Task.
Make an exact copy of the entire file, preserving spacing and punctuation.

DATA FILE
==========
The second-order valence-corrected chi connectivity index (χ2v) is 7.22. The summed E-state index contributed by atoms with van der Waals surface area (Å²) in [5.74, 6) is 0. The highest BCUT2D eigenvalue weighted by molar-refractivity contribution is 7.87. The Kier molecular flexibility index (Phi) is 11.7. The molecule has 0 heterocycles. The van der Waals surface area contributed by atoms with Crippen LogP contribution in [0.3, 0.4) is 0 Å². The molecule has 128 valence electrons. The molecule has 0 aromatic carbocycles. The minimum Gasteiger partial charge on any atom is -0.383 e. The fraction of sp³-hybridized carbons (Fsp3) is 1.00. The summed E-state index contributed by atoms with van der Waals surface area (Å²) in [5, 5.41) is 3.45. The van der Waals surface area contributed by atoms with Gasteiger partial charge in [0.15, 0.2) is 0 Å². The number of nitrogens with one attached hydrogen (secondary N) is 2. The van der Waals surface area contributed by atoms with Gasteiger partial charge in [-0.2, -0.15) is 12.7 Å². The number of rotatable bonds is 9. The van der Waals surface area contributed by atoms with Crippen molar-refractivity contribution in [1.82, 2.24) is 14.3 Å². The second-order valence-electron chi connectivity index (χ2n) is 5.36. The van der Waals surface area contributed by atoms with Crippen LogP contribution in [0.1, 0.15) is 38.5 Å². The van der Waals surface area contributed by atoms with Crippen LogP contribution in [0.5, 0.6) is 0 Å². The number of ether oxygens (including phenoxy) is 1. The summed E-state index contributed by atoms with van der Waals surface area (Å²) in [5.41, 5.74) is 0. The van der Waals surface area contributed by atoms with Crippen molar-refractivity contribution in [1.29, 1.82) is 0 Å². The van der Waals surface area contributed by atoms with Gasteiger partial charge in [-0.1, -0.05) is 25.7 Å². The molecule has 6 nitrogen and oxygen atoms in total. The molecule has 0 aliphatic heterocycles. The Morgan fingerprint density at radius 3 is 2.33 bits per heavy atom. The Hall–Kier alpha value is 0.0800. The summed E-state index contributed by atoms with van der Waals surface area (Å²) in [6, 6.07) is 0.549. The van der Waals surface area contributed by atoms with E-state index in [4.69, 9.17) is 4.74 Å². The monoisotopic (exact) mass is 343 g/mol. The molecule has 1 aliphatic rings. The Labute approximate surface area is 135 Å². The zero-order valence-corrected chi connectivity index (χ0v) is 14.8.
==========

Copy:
The second-order valence-corrected chi connectivity index (χ2v) is 7.22. The summed E-state index contributed by atoms with van der Waals surface area (Å²) in [5.74, 6) is 0. The highest BCUT2D eigenvalue weighted by molar-refractivity contribution is 7.87. The Kier molecular flexibility index (Phi) is 11.7. The molecule has 0 heterocycles. The van der Waals surface area contributed by atoms with Crippen LogP contribution in [0.3, 0.4) is 0 Å². The molecule has 128 valence electrons. The molecule has 0 aromatic carbocycles. The minimum Gasteiger partial charge on any atom is -0.383 e. The fraction of sp³-hybridized carbons (Fsp3) is 1.00. The summed E-state index contributed by atoms with van der Waals surface area (Å²) in [5, 5.41) is 3.45. The van der Waals surface area contributed by atoms with Gasteiger partial charge in [0.15, 0.2) is 0 Å². The number of nitrogens with one attached hydrogen (secondary N) is 2. The van der Waals surface area contributed by atoms with Gasteiger partial charge in [-0.2, -0.15) is 12.7 Å². The number of rotatable bonds is 9. The van der Waals surface area contributed by atoms with Crippen molar-refractivity contribution in [1.82, 2.24) is 14.3 Å². The second-order valence-electron chi connectivity index (χ2n) is 5.36. The van der Waals surface area contributed by atoms with Crippen LogP contribution in [0.1, 0.15) is 38.5 Å². The van der Waals surface area contributed by atoms with Crippen LogP contribution in [0.5, 0.6) is 0 Å². The number of ether oxygens (including phenoxy) is 1. The summed E-state index contributed by atoms with van der Waals surface area (Å²) in [5.41, 5.74) is 0. The van der Waals surface area contributed by atoms with Crippen molar-refractivity contribution in [1.29, 1.82) is 0 Å². The van der Waals surface area contributed by atoms with Gasteiger partial charge in [-0.1, -0.05) is 25.7 Å². The molecule has 6 nitrogen and oxygen atoms in total. The molecule has 0 aliphatic heterocycles. The Morgan fingerprint density at radius 3 is 2.33 bits per heavy atom. The Hall–Kier alpha value is 0.0800. The summed E-state index contributed by atoms with van der Waals surface area (Å²) in [6, 6.07) is 0.549. The van der Waals surface area contributed by atoms with E-state index in [4.69, 9.17) is 4.74 Å². The monoisotopic (exact) mass is 343 g/mol. The molecule has 1 aliphatic rings. The Labute approximate surface area is 135 Å². The zero-order valence-corrected chi connectivity index (χ0v) is 14.8.